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Title: How can children’s centre leaders best enable integrated working to flourish?
Authors: Vaggers, Julie
Supervisors: Anderson, Elizabeth
West, Judith
Award date: 18-Jun-2015
Presented at: University of Leicester
Abstract: Early, effective and integrated public service responses to the needs of children and families continue to be a cornerstone of National Policy. Children’s centres are local resources offering a range of services across health, education and social care in order to improve the life chances of children and their families. Leadership is known to be the key to successful collaboration, bringing together people who have not worked together before. This research aimed to explore the challenges of leading an integrated children’s centre. The research used a qualitative methodology to identify new understandings about leadership approaches. It identified the barriers that prevented effective collaboration and developed a model to analyse and shift the current state of integration. It explored the meaning of integrated services and how leaders could establish a climate for collaboration. Five strategic managers were interviewed. The main findings were that the concept of integrated services was unfamiliar and open to interpretation. Centres offered professionals an opportunity to be part of a learning community where they could share knowledge and build relationships. Ten centre leaders took part in eight action learning sets. The main findings were that centres enabled staff to share knowledge and develop a shared purpose. Services needed to be well planned over a locality. Leaders needed to have a clear understanding about their own and others behaviours and learning needs. The final synthesis of these outcomes was that four leadership processes were developed which could help leaders to enable integrated working to flourish. These were: thinking systemically, building and rebuilding relationships, nourishing self actualisation and utilising alternative approaches to solving complex problems. The outcomes from this research mean that it will be possible for leaders to test out and explore new ways of leading a children’s centre.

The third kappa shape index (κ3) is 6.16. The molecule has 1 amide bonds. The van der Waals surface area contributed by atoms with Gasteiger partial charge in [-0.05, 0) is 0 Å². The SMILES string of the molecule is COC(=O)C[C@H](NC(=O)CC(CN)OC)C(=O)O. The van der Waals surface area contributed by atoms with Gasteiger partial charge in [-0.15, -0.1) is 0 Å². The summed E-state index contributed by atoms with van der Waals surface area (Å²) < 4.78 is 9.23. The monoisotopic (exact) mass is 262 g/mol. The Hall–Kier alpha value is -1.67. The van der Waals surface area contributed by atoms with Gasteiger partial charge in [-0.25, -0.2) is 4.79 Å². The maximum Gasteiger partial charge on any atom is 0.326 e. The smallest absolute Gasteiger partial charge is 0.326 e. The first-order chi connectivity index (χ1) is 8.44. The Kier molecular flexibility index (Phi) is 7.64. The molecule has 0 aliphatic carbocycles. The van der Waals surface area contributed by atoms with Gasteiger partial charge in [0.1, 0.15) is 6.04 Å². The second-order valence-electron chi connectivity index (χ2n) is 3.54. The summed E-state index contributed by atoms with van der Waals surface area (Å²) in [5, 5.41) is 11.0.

Type: Thesis
Level: Doctoral
Qualification: PhD
Rights: Copyright © the author. All rights reserved.
Appears in Collections:Leicester Theses
Theses, Dept. of Medical and Social Care Education

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